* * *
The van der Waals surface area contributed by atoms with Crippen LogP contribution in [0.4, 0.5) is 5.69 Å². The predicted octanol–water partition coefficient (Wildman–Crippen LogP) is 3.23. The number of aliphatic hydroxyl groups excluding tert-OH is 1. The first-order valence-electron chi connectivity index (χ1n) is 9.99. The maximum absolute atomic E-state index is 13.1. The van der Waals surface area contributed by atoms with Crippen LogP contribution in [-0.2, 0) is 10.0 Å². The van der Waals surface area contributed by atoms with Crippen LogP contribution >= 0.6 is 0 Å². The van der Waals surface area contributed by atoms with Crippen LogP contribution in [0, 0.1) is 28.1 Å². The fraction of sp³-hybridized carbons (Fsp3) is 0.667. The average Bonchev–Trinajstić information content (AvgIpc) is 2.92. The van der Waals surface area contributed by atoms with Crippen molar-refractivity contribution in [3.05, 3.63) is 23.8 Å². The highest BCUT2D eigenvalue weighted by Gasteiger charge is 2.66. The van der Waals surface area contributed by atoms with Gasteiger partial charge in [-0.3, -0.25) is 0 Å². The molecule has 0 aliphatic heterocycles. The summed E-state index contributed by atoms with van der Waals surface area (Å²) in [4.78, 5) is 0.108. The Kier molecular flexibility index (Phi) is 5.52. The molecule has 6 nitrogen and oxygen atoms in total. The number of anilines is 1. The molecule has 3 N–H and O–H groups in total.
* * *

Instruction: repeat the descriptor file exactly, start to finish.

The van der Waals surface area contributed by atoms with Crippen LogP contribution in [0.4, 0.5) is 5.69 Å². The predicted octanol–water partition coefficient (Wildman–Crippen LogP) is 3.23. The number of aliphatic hydroxyl groups excluding tert-OH is 1. The first-order valence-electron chi connectivity index (χ1n) is 9.99. The maximum absolute atomic E-state index is 13.1. The van der Waals surface area contributed by atoms with Crippen LogP contribution in [-0.2, 0) is 10.0 Å². The van der Waals surface area contributed by atoms with Crippen LogP contribution >= 0.6 is 0 Å². The van der Waals surface area contributed by atoms with Crippen LogP contribution in [0, 0.1) is 28.1 Å². The fraction of sp³-hybridized carbons (Fsp3) is 0.667. The average Bonchev–Trinajstić information content (AvgIpc) is 2.92. The van der Waals surface area contributed by atoms with Crippen molar-refractivity contribution in [3.05, 3.63) is 23.8 Å². The highest BCUT2D eigenvalue weighted by Gasteiger charge is 2.66. The van der Waals surface area contributed by atoms with Gasteiger partial charge in [-0.3, -0.25) is 0 Å². The molecule has 0 aliphatic heterocycles. The summed E-state index contributed by atoms with van der Waals surface area (Å²) in [4.78, 5) is 0.108. The Kier molecular flexibility index (Phi) is 5.52. The molecule has 6 nitrogen and oxygen atoms in total. The number of anilines is 1. The molecule has 3 N–H and O–H groups in total.